In C++, all expressions have two properies: a type and a value category. Value categories are a little complicated to understand and have gone through a few changes with time.

lvalue and rvalue

Lvalue stands for locator value. An lvalue is something that occupies a memory location. But… doesn’t everything occupy a memory location? Not necessarily. Let’s look at a simple expression:

int number = 7;

There are two values in this expression. On the left of the = sign we have number. On the right, we have 7. number has a memory location associated to it, and it will be filled with the value 7. The 7 on the right doesn’t have a memory address associated to it. It is part of the program, but we can’t really get its memory address.

An expression like the one above, expects the left side of the = sign to be an lvalue. That’s the reason something like this doesn’t work:

7 = 8;

An rvalue can be defined as anything that is not an lvalue (At least it could be defined like this in the past).

Non-modifiable lvalue

In the beginning of C++ there were only lvalues and rvalues. Lvalues could be modified and rvalues couldn’t. When C++ introduced the const keyword, this changed.

const int number = 7;
number = 8;

The code above fails because number is a non-modifiable lvalue and the = operator expects an lvalue on the left side.


References were later added to the standard, and with it, new rules. A reference (now called lvalue reference) binds to an lvalue like this:

int number = 7;
int &rnumber = number;
rnumber = 8;

If you’ve been writing or reading C++ code for a while, you have probably noticed functions that receive arguments as const references:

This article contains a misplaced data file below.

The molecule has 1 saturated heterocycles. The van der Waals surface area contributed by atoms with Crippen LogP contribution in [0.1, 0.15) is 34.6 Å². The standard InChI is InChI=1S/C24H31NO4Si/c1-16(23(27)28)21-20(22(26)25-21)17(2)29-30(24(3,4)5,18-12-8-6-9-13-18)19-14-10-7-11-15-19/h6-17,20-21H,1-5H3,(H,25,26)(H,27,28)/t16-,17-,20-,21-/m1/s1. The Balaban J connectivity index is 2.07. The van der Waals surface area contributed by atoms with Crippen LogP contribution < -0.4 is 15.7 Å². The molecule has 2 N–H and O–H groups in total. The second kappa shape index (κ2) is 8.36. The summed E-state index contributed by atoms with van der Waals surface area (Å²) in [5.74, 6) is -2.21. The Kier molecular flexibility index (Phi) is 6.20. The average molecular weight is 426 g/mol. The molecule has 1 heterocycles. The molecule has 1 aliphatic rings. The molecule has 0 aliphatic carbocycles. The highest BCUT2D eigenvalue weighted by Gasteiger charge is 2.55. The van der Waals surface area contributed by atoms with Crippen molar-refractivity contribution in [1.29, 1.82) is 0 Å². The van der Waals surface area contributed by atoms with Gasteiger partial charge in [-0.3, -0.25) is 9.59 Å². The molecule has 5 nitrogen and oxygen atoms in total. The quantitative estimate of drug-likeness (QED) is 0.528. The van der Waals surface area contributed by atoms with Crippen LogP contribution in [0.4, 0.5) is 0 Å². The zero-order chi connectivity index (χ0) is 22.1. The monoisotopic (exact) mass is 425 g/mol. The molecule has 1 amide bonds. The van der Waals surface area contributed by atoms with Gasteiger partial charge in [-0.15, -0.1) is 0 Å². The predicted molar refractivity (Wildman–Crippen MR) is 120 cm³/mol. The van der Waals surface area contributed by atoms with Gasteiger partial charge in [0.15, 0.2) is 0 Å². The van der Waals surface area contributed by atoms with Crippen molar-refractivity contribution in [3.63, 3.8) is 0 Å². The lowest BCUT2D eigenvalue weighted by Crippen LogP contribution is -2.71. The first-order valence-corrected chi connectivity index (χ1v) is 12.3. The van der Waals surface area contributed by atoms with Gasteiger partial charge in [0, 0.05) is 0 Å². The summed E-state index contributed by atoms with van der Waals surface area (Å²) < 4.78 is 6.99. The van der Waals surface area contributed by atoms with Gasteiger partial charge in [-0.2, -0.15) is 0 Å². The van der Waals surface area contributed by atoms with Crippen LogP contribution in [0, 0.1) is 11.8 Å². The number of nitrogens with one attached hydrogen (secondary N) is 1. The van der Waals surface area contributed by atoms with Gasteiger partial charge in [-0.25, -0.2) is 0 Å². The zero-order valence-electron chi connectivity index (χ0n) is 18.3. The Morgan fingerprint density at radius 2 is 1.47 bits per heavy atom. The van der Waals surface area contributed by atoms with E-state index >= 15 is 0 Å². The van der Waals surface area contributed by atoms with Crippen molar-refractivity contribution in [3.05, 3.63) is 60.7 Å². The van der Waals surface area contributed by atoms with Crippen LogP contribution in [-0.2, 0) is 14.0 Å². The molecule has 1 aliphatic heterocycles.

void func(const int& num);

In order to make the use of references look similar to the use of primitive types, References to const behave differently that normal lvalue references. The standard allows us to do:


7 is an rvalue, and func expects an lvalue reference. What happens in this scenario is, the compiler will create a temporary variable and will assign 7 to it. It will then pass a reference to this temporary to the function. Because the argument is const, we don’t have to worry about the program trying to modify the value 7. This conversion to a temporary will happen any time the compiler can find a way to convert the given argument to the argument expected by the function.

rvalue references

To help achive better performance for some applications, C++ introduced rvalue references. This allows the compiler to take an rvalue and convert it to an lvalue.

void func(int&& num);

A function can receive an rvalue reference by using the && operator. This function can also be called with an rvalue:


The interesting thing here is that func is not receiving a constant argument, so it can actually modify num.

This works similarly as with lvalue references. In this scenario the compiler will actually create a temporary an pass a reference to this temporary to the function. The function can then modify this temporary as it desires.


An xvalue is a value that is about to expire. A temporary is an xvalue as well as an object that has been moved with std::move. Xvalues can be passed to functions that expect an rvalue reference (&&) and can be polymorphic objects.

When a function receives an expiring value it takes ownership of it and extends its lifetime to the lifetime of the new function.


Stands for generalized lvalue. It can be an lvalue or an xvalue.


Stands for pure rvalue. It refers to the original rvalue definition above.


After reading a few articles about the different categories, I still find it a little difficult to identify which category a value belongs to. This knowledge might not be useful very often, but it helps understand how compilers might implement some features and why certain ways of handling values can have better performance that others.

[ c++  programming  ]
Concurrent data structures
Pointers to members in C++
Operator overloading in C++
Exception handling in C++
Virtual functions in C++